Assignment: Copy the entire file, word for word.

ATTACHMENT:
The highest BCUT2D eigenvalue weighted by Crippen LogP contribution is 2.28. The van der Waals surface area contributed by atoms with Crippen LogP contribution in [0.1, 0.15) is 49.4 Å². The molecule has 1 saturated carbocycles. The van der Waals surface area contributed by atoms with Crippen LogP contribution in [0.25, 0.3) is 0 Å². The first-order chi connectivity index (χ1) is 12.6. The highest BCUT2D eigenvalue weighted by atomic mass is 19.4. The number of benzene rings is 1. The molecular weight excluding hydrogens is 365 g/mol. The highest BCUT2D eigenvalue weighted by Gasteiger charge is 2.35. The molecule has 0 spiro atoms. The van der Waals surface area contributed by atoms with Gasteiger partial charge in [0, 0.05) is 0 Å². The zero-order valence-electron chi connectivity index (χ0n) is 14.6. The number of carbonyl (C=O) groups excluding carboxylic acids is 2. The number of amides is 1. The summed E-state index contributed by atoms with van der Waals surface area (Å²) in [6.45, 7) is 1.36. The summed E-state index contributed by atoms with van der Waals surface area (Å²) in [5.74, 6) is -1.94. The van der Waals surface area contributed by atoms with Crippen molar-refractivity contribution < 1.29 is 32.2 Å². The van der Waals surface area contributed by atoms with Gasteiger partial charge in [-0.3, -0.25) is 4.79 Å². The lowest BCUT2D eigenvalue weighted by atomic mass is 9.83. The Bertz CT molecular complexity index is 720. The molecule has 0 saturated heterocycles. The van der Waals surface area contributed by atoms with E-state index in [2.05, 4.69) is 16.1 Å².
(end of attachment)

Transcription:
The highest BCUT2D eigenvalue weighted by Crippen LogP contribution is 2.28. The van der Waals surface area contributed by atoms with Crippen LogP contribution in [0.1, 0.15) is 49.4 Å². The molecule has 1 saturated carbocycles. The van der Waals surface area contributed by atoms with Crippen LogP contribution in [0.25, 0.3) is 0 Å². The first-order chi connectivity index (χ1) is 12.6. The highest BCUT2D eigenvalue weighted by atomic mass is 19.4. The number of benzene rings is 1. The molecular weight excluding hydrogens is 365 g/mol. The highest BCUT2D eigenvalue weighted by Gasteiger charge is 2.35. The molecule has 0 spiro atoms. The van der Waals surface area contributed by atoms with Gasteiger partial charge in [0, 0.05) is 0 Å². The zero-order valence-electron chi connectivity index (χ0n) is 14.6. The number of carbonyl (C=O) groups excluding carboxylic acids is 2. The number of amides is 1. The summed E-state index contributed by atoms with van der Waals surface area (Å²) in [6.45, 7) is 1.36. The summed E-state index contributed by atoms with van der Waals surface area (Å²) in [5.74, 6) is -1.94. The van der Waals surface area contributed by atoms with Crippen molar-refractivity contribution < 1.29 is 32.2 Å². The van der Waals surface area contributed by atoms with Gasteiger partial charge in [-0.3, -0.25) is 4.79 Å². The lowest BCUT2D eigenvalue weighted by atomic mass is 9.83. The Bertz CT molecular complexity index is 720. The molecule has 0 saturated heterocycles. The van der Waals surface area contributed by atoms with E-state index in [2.05, 4.69) is 16.1 Å².